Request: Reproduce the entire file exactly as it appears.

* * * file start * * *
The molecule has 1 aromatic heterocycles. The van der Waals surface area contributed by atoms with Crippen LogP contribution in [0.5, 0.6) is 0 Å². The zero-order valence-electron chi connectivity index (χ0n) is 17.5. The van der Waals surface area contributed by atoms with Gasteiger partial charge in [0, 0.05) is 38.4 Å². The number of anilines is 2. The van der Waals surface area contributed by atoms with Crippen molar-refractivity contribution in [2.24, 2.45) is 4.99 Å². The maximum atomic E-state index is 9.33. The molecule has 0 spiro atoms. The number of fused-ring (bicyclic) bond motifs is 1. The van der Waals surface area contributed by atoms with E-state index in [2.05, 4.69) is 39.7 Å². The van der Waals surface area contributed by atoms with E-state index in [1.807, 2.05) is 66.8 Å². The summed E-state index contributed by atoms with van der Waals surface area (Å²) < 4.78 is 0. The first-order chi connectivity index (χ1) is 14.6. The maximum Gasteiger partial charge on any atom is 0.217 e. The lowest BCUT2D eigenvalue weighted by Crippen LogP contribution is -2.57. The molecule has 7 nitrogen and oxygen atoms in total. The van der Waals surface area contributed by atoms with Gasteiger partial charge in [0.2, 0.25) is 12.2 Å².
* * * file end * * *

The molecule has 1 aromatic heterocycles. The van der Waals surface area contributed by atoms with Crippen LogP contribution in [0.5, 0.6) is 0 Å². The zero-order valence-electron chi connectivity index (χ0n) is 17.5. The van der Waals surface area contributed by atoms with Gasteiger partial charge in [0, 0.05) is 38.4 Å². The number of anilines is 2. The van der Waals surface area contributed by atoms with Crippen molar-refractivity contribution in [2.24, 2.45) is 4.99 Å². The maximum atomic E-state index is 9.33. The molecule has 0 spiro atoms. The number of fused-ring (bicyclic) bond motifs is 1. The van der Waals surface area contributed by atoms with E-state index in [2.05, 4.69) is 39.7 Å². The van der Waals surface area contributed by atoms with E-state index in [1.807, 2.05) is 66.8 Å². The summed E-state index contributed by atoms with van der Waals surface area (Å²) < 4.78 is 0. The first-order chi connectivity index (χ1) is 14.6. The maximum Gasteiger partial charge on any atom is 0.217 e. The lowest BCUT2D eigenvalue weighted by Crippen LogP contribution is -2.57. The molecule has 7 nitrogen and oxygen atoms in total. The van der Waals surface area contributed by atoms with Gasteiger partial charge in [0.2, 0.25) is 12.2 Å².